According to the Center for Disease Control (CDC) adults should aim for 7-8 hours of sleep per night, however, balancing work, holiday shopping, family activities etc. can quickly impede on that valuable slumber. Not getting enough sleep can lead to sleepiness and lethargy, making it difficult to accomplish what is needed for the day.
Maintaining a proper amount of sleep can prevent and control chronic illnesses like diabetes, cardiovascular disease, obesity and depression. The CDC states that most adults report a sleeping problem one or more nights a week, including symptoms of sleep disorders like insomnia where it’s extremely difficult to fall asleep at all.
The National Institute of Health recommends the following number of sleep hours per person each night:
Newborns: 16-18 hours
Preschool age: 11-12 hours
School age: At least 10 hours
Teens: 9-10 hours
Adults/Seniors: 7-8 hours
Now, finding time for those 7-8 hours each day can be quite a challenge, however, consequences of poor sleep habits and sleep deprivation can lead to:
- Memory problems
- Weaker immune system/more likely to get sick
- Decreased pain tolerance
- Trouble focusing your eyes
- Cannot stop yawning
- Daydreaming/wandering thoughts
According to the National Highway Traffic Safety Administration, driving while experiencing fatigue or sleep deprivation is responsible for approximately 100,000 car accidents and 1550 deaths each year. Sleep deprivation also magnifies the effects of alcohol, making a fatigued person far more likely to become impaired than a well-rested one.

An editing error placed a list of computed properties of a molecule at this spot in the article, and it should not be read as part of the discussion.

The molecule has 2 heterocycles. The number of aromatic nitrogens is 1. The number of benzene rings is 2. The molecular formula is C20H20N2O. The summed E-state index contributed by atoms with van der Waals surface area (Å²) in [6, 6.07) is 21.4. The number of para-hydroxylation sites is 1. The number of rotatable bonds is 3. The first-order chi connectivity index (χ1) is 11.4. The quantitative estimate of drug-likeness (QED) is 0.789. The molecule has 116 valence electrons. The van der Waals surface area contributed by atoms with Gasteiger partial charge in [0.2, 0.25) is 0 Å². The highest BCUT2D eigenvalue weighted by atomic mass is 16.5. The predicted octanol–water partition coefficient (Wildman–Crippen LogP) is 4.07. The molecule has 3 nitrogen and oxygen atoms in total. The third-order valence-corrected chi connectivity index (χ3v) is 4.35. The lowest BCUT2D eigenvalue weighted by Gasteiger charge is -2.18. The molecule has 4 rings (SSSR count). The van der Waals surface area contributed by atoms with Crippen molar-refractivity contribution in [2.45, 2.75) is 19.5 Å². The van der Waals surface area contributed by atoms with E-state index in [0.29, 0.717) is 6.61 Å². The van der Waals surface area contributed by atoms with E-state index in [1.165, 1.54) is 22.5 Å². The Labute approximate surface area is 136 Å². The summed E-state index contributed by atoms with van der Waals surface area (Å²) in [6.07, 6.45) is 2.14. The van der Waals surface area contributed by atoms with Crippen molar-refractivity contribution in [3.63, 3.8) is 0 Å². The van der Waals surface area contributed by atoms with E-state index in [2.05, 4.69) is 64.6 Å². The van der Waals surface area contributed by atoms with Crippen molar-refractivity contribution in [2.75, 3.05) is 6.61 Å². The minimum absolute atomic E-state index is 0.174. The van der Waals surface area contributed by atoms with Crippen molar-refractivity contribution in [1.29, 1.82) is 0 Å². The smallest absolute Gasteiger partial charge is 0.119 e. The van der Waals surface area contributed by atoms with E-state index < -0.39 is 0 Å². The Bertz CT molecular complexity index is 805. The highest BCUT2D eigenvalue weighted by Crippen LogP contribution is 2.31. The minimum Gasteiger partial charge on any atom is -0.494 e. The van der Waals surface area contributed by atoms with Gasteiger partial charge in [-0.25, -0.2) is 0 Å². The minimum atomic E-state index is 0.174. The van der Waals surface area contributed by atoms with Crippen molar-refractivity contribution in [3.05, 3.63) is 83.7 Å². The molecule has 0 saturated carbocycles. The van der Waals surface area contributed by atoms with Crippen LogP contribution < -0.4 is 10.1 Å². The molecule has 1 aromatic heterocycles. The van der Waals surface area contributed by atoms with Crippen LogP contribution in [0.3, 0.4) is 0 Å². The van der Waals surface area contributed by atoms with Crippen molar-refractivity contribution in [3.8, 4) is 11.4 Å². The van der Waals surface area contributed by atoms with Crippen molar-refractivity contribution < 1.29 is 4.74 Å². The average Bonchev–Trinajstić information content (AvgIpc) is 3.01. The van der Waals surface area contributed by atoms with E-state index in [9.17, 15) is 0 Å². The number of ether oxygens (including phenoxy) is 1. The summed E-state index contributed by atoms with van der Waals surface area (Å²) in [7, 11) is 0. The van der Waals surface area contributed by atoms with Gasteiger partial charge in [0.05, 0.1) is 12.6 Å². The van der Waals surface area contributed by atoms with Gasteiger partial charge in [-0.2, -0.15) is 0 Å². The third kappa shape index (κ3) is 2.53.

Figuring out how much sleep you need is dependent on your age, body type and daily activities. Studies have deduced that after mapping different individual’s sleep patterns, sleep needs vary dependent on the person. Someone of the same age and gender may function fine on 7 hours of sleep a night, while someone with the same characteristics may feel their best after a solid 9 hours.
“Sleep debt,” or the amount of time where the body should have slept but wasn’t able to, can be “paid off” with additional hours slept on days off or by going to bed an hour earlier each night. In addition, researchers from the National Sleep Foundation have found that oversleeping or sleeping too much can cause depression and other health problems as well, with an increase in morbidity and mortality after continuously sleeping more than 9 hours a night.
To better your quality of sleep and assure you get the best amount of sleep for your lifestyle, it’s important to follow these tips:
- Establish a continuous sleep schedule during the week and on weekends
- Practice a relaxing routine an hour before bed each night
- Create and maintain a comfortable sleeping environment
- Only use your bedroom for sleeping, keeping other distractions such as TV in other rooms
- Finish your daily food intake 2-3 hours before bedtime
- Maintain a regular exercise schedule
- Avoid caffeine and alcohol before bedtime
- Avoid smoking cigarettes
Making sleep a priority can be one of the most important choices you make in your adult life. Extended sleep deprivation can cause sleepiness during the day, leg cramps or tingling, snoring, difficulty breathing during sleep or prolonged insomnia. If these symptoms persist, its recommended that you contact your primary care physician about sleep-related disorders etc.
Without proper sleep, the human body will slowly begin to break down as it doesn’t have the right amount of energy to perform all the tasks needed on a daily basis. Don’t compromise yourself or your immune system, especially during the winter! Know your body and know yourself. The right amount of sleep can make all the difference!